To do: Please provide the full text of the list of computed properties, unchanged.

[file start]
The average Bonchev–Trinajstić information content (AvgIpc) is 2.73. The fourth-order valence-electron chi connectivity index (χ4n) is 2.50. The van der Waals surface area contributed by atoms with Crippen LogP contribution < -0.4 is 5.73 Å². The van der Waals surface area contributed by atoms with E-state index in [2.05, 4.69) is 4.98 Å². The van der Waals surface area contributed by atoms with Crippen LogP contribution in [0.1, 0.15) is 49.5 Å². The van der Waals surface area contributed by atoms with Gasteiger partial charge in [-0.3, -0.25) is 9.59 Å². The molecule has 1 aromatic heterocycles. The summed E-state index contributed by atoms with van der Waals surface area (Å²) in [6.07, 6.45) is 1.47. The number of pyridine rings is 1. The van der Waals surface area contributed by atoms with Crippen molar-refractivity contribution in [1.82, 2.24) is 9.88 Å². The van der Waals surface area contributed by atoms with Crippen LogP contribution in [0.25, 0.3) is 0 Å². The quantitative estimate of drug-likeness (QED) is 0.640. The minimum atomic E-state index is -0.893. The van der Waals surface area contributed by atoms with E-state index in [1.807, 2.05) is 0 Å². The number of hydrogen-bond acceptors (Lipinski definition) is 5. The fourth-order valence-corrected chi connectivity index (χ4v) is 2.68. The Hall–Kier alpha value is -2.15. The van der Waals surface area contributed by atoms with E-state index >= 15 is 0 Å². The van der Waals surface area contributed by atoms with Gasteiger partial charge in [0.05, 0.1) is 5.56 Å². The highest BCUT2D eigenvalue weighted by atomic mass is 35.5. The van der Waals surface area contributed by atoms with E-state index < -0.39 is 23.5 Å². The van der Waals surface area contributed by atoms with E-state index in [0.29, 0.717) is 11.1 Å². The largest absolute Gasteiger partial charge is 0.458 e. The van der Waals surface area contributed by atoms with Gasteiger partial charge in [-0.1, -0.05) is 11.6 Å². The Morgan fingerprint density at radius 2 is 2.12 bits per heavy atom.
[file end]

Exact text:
The average Bonchev–Trinajstić information content (AvgIpc) is 2.73. The fourth-order valence-electron chi connectivity index (χ4n) is 2.50. The van der Waals surface area contributed by atoms with Crippen LogP contribution < -0.4 is 5.73 Å². The van der Waals surface area contributed by atoms with E-state index in [2.05, 4.69) is 4.98 Å². The van der Waals surface area contributed by atoms with Crippen LogP contribution in [0.1, 0.15) is 49.5 Å². The van der Waals surface area contributed by atoms with Gasteiger partial charge in [-0.3, -0.25) is 9.59 Å². The molecule has 1 aromatic heterocycles. The summed E-state index contributed by atoms with van der Waals surface area (Å²) in [6.07, 6.45) is 1.47. The number of pyridine rings is 1. The van der Waals surface area contributed by atoms with Crippen molar-refractivity contribution in [1.82, 2.24) is 9.88 Å². The van der Waals surface area contributed by atoms with Crippen LogP contribution in [0.25, 0.3) is 0 Å². The quantitative estimate of drug-likeness (QED) is 0.640. The minimum atomic E-state index is -0.893. The van der Waals surface area contributed by atoms with E-state index in [1.807, 2.05) is 0 Å². The number of hydrogen-bond acceptors (Lipinski definition) is 5. The fourth-order valence-corrected chi connectivity index (χ4v) is 2.68. The Hall–Kier alpha value is -2.15. The van der Waals surface area contributed by atoms with E-state index >= 15 is 0 Å². The van der Waals surface area contributed by atoms with Gasteiger partial charge in [0.05, 0.1) is 5.56 Å². The highest BCUT2D eigenvalue weighted by atomic mass is 35.5. The van der Waals surface area contributed by atoms with E-state index < -0.39 is 23.5 Å². The van der Waals surface area contributed by atoms with E-state index in [0.29, 0.717) is 11.1 Å². The largest absolute Gasteiger partial charge is 0.458 e. The van der Waals surface area contributed by atoms with Gasteiger partial charge in [-0.1, -0.05) is 11.6 Å². The Morgan fingerprint density at radius 2 is 2.12 bits per heavy atom.